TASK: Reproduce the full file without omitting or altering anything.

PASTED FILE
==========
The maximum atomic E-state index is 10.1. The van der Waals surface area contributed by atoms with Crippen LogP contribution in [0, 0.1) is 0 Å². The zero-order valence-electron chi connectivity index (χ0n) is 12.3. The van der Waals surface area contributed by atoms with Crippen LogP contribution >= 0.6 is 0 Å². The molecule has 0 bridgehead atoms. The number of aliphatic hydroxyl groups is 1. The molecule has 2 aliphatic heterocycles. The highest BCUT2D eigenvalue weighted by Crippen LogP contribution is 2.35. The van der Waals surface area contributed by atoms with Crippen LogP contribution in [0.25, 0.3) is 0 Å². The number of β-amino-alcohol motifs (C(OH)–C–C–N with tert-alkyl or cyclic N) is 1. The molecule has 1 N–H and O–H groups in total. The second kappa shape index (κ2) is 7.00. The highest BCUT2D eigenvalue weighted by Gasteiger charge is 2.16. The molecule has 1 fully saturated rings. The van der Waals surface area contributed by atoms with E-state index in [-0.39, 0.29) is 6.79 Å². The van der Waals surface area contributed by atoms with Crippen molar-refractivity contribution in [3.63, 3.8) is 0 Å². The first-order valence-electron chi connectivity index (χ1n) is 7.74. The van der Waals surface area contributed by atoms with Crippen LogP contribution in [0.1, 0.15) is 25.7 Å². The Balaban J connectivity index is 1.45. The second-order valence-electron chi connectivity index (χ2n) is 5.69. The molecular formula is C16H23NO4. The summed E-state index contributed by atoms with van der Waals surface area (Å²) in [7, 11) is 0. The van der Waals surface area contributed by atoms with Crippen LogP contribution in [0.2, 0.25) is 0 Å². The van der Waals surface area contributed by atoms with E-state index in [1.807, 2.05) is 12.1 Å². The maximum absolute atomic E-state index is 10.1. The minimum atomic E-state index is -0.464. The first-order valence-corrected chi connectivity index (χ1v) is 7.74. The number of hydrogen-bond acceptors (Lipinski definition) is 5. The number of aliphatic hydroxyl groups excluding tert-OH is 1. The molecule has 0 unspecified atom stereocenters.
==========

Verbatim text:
The maximum atomic E-state index is 10.1. The van der Waals surface area contributed by atoms with Crippen LogP contribution in [0, 0.1) is 0 Å². The zero-order valence-electron chi connectivity index (χ0n) is 12.3. The van der Waals surface area contributed by atoms with Crippen LogP contribution >= 0.6 is 0 Å². The molecule has 0 bridgehead atoms. The number of aliphatic hydroxyl groups is 1. The molecule has 2 aliphatic heterocycles. The highest BCUT2D eigenvalue weighted by Crippen LogP contribution is 2.35. The van der Waals surface area contributed by atoms with Crippen LogP contribution in [0.25, 0.3) is 0 Å². The number of β-amino-alcohol motifs (C(OH)–C–C–N with tert-alkyl or cyclic N) is 1. The molecule has 1 N–H and O–H groups in total. The second kappa shape index (κ2) is 7.00. The highest BCUT2D eigenvalue weighted by Gasteiger charge is 2.16. The molecule has 1 fully saturated rings. The van der Waals surface area contributed by atoms with E-state index in [-0.39, 0.29) is 6.79 Å². The van der Waals surface area contributed by atoms with Crippen molar-refractivity contribution in [3.63, 3.8) is 0 Å². The first-order valence-electron chi connectivity index (χ1n) is 7.74. The van der Waals surface area contributed by atoms with Crippen LogP contribution in [0.1, 0.15) is 25.7 Å². The Balaban J connectivity index is 1.45. The second-order valence-electron chi connectivity index (χ2n) is 5.69. The molecular formula is C16H23NO4. The summed E-state index contributed by atoms with van der Waals surface area (Å²) in [7, 11) is 0. The van der Waals surface area contributed by atoms with Crippen LogP contribution in [0.2, 0.25) is 0 Å². The van der Waals surface area contributed by atoms with E-state index in [1.807, 2.05) is 12.1 Å². The maximum absolute atomic E-state index is 10.1. The minimum atomic E-state index is -0.464. The first-order valence-corrected chi connectivity index (χ1v) is 7.74. The number of hydrogen-bond acceptors (Lipinski definition) is 5. The number of aliphatic hydroxyl groups excluding tert-OH is 1. The molecule has 0 unspecified atom stereocenters.